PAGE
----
It does appear that different manufacturers use SMART values for sometimes radically different things, as you can see here:
My hard disk(s) in ReadyNAS is reporting high SMART Raw Read Error Rate, Seek Error Rate, and Hardware ECC Recovered. What should I do?
Seagate uses these SMART fields for internal counts, so this is a known issue with Seagate disks. Look for abnormal counts in other fields, especially Reallocated Sector Ct and ATA Error Count.
So when it comes to your actual question …
If I am lucky enough for a bad drive to show a hint of failure such as scan errors or reallocated sectors, I know to get the drive the heck out of there. If no such hint exists, I’ll probably spend many hours troubleshooting slowness and data corruption until I finally find that the hard drive is bad.
I’d say a good rule of thumb is, you can only expect SMART settings to be comparable within the same drive manufacturer, and maybe even the same drive model!
So when you’re looking at diagnosing those SMART counts, keep that in mind… one manufacturer’s “read error retry count” may mean something totally different than another manufacturer’s. Sad but true. 🙁
Okay, first of all I disagree with your premise.
Google did a study that indicates that
certain raw data attributes that the
S.M.A.R.T status of hard drives
reports can have a strong correlation
with the future failure of the drive.
In fact they found the opposite:
…we find that failure prediction models
based on SMART parameters alone are
likely to be severely limited in their
prediction accuracy, given that a
large fraction of our failed drives
have shown no SMART error signals
Secondly, SMART thresholds are not standardised. The firmware on the drive itself will flag an attribute as being “pre-failure”, but the raw values are meaningless to the user. For example, Seagate says:
Various attributes are being monitored
and measured against certain threshold
limits. If any one attribute exceeds a
threshold then a general SMART Status
test will change from Pass to Fail.
The SMART values that might be read
out by third-party SMART software are
not based on how the values may be
used within the Seagate hard drives.
Seagate does not provide support for
software programs that claim to read
individual SMART attributes and
thresholds. There may be some
historical correctness on older
drives, but new drives, no doubt, will
have incorporated newer solutions,
attributes and thresholds.
Raw SMART values are almost meaningless, as different manufacturers use them in different ways and have different thresholds etc. The drive firmware itself will tell you when it is in “pre-failure”… or it might not, SMART really isn’t very reliable.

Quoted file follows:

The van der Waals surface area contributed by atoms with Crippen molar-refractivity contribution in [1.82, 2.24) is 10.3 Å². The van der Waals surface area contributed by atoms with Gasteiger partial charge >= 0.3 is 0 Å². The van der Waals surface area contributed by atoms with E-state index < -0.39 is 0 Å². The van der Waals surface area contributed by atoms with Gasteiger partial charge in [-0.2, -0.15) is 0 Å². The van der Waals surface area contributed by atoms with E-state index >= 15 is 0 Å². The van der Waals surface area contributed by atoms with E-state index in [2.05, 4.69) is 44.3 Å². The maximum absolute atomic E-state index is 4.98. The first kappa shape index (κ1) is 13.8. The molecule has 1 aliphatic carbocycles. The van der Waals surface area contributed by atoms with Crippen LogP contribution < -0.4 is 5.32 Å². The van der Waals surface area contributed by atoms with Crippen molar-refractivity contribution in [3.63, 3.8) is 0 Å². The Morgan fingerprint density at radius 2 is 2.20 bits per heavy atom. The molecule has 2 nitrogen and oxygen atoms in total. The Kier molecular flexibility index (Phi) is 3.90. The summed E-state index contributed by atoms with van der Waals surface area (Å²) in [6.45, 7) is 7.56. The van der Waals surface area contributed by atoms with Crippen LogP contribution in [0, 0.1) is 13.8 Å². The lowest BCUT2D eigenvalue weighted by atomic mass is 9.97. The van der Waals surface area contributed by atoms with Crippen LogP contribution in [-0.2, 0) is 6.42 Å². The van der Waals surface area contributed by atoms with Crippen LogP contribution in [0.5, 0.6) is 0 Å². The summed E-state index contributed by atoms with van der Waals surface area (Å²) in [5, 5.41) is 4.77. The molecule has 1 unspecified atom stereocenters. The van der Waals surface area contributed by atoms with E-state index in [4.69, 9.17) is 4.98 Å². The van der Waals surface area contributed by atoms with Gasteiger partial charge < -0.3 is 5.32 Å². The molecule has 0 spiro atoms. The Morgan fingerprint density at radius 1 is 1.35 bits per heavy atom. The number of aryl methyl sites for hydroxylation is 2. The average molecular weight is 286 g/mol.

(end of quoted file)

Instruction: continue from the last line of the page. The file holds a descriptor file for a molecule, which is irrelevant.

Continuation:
Do regular backups!
I’m not exactly sure what the question is that you’re asking. You seem to have the whole question and answer rolled up into one but…
Have you compared the hard drive metrics to those given from SeaTools
It’s Seagate’s standard hardware diagnostic tool and AFAIK the most commonly used HDD diagnostic tool.
Don’t be surprised if you find that the tools report unfavourable results about their competitors. The tools generally work with HDDs of all manufacturers but that doesn’t mean that they have make their competitors look good while doing.
Haven’t you ever heard the joke, “99.99% of all statistics are true except, of course, this statistic”.
In the physical reality of hard drive internals, all brands of hard drives larger than 100MB will have a lot of physical read errors. Most of those are safely corrected by ECC, some (hopefully very few) are wrongly corrected by ECC and the rest (few but more than the wrong corrections) are reported back to the computer as failed read and should also make the drive automatically relocate the bad sector.
In addition to correcting raw read errors, ECC also corrects reads that the hardware thought were OK, but the returned bits were slightly wrong. Thus ECC corrected might be “raw read failed but fixed by ECC + raw read succeeded but was wrong and got fixed by ECC”.
Thus two interpretations of the data seem possible:
A. non-Seagate drives do not include the ECC corrected read errors in the “raw read error count”, only the unfixable errors.
B. Seagate considers it a read error if ECC finds something wrong with the data even if the low level circuit did not notice, others don’t.
Normalization will be very different depending on which theory (A or B) is right.